Matix Fertiliser Factory is a Rs 6000-crore project having a daily production capacity of 2,200 tonnes of ammonia, 3,850 tonne, of urea and 33 megawatt captive power. It is pertinent to mention that during 1970s when Durgapur, Barauni and Cochin plants were set up with the then available highest capacity technology of producing 600 tonnes of ammonia and 1,000 tonnes of urea per day, all in the public sector, the project cost of each plant was nearly Rs 85 crore. It is true that during the next five decades, there has been abnormal price hike. But Rs 6,000 crore for a plant for producing 3,850 tonnes of urea! The production capacity has, of course, been increased by 3.85 times but the project cost has gone up by 70 times? The price index doesn’t establish this and hereafter whatever similar capacity plant will be set up in the country, the project cost will be either the same or will be more.

Everything is valid in crony capitalism. Inflate the project cost at least twice – get the bank and government stamping/approval, put hardly 20-25 per cent own capital and get the rest amount as loan from public sector bank/investment agencies for which spend some “speed money” for getting the approval. And thereafter transfer a large portion granted as loan to some unknown account/other place and you succeed in moving one step forward. Who knows such thing has not happened in case of Essar-Matix combine? Hereafter, on one pretext or other, such as non-availability of gas in time is causing enhancement of the project cost, submit fresh application for enhanced loan. Non-payment of the interest or the principle amount to the bank in time pushes up non-performing asset (NPA) of the banks. And finally, the benevolent government gives its approval for the treatment of the unrealised money as bad debt.




Essar has, in its website, indicated that in the allotted block at Raniganj, the CBM reserve is 13 BCF or 3.2 BCM. So far as we know they started their project at Raniganj sometime during 2000 or a little earlier. After the approval of the fertiliser project of Matix at Panagarh, where daily CBM requirement would be 2.4 mmscmd, Essar Oil at a press conference in April 6, 2015, i.e. more than 15 years after the starting of the project, proudly declared that they were producing 0.5 million cubic metre of gas everyday which is likely to go up to 1.2 million cubic metre within the next three to four months. More than a year has passed in between, gas production has not increased. On the contrary, the government declaration is that a total production of CBM in the two fields in Raniganj by GEEC and Essar remains standstill at 0.5 million cubic metre per day.

There is an allegation of gas hoarding by way of deliberately not producing requisite quantity of natural gas from K G Basin against Reliance Industries Limited (RIL). There might be such intention here also. On April 7, 2015, Matix Senior VP (Commercial) Kapil Khandelwal told a press conference, “Matix Fertilisers and Chemicals, the country’s first major project based on CBM gas as fuel, is yet to begin its production for want of gas. The assurance from Essar, with whom Matix has a 20 years suppliers pact, has also prompted the promoter of the project, the Khandarias of the Datamatic Group to speed up the project with mechanical completion set to be ending soon and trial production to start in three to four months.” There has been no change in the position even after one year of such assurance. The factory, which was supposed to start commercial production by April, 2013, continues to remain idle till date.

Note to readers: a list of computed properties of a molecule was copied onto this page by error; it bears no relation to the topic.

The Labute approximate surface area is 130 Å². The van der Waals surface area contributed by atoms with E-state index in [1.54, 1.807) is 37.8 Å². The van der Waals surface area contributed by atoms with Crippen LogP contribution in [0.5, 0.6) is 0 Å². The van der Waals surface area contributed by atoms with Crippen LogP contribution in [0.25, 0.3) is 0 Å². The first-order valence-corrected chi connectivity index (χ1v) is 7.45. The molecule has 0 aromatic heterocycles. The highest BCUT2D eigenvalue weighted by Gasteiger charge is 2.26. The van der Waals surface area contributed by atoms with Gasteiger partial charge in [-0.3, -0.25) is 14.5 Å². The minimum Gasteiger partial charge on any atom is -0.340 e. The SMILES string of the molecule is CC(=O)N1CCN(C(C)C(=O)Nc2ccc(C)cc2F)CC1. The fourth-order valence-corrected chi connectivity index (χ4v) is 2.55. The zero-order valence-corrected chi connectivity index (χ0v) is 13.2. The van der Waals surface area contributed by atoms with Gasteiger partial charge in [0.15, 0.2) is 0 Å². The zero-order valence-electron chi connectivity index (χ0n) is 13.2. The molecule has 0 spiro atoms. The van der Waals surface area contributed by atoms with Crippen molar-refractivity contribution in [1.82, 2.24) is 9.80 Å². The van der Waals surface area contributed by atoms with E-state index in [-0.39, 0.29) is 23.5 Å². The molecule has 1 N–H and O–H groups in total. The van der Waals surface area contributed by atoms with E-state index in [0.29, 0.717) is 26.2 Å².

There is acute uncertainty of availability of gas, but it is more surprising that The Economic Times, dated December 14, 2014, quoted a Matix source that the company is going to invest another Rs 4,000 crore in the second phase towards doubling the capacity of Panagarh factory. Fifteen long years have passed and out of the requisite 2.4 million cubic metre of gas per day only 0.5 million cubic metre is available now. How does one even think of expanding the factory in such a situation? Is it not a deliberate game plan to loot more and more money from the bank? Two-third of the project cost, i.e. Rs 4,000 crore, has already been collected by the company from the consortium of the public sector banks, repayment of which along with interest has not yet started on the plea of non-running of the factory and now application for additional loan due to so-called escalation of the project cost. Actually the entire money is going to become NPA. Who is siphoning whose money?



Matix has been declared as a sister concern of Essar in this article. Journalist Sumit Mitra, in an article in DNA, has written, “The Khandaria’s of Matix and Ruias of Essar are related. Nishan Khandaria, son of Matix Group Head Jogender Khandaria is the son-in-law of Essar’s head Ravi Ruia.” So the game is within the family supported by the ruling party.

 The total commercial production of CBM in April was a little over 1 mmscmd. Bulk of the production ramp up is from Essar’s field but supply is clearly not enough to support the Rs 6,000-crore Matix Fertiliser plant, which needs a gas supply of 2.4 mmscmd to run at full capacity. Now the question arises: Will the Matix Fertiliser plant have to wait for the Jagdishpur- Haldia pipeline to come up for its eventual quota of gas? That will be a long and painful wait indeed. The urea plant was set up on someone else’s promise. But then in India, bourgeois political promises are never kept. Might be on this plea, the bank loan and interest will not be required to be repaid adding to the dangerous level of ‘bad debt’ of the banks.

It is well known that how close the petro-giant Ravi Ruia Group is to the Modi government.   The equation between the Matix-Essar combine with the party in power in the country is quite clear. Crony capitalism was initiated by the Indian National Congress and is being faithfully expanded by the present BJP-led NDA government.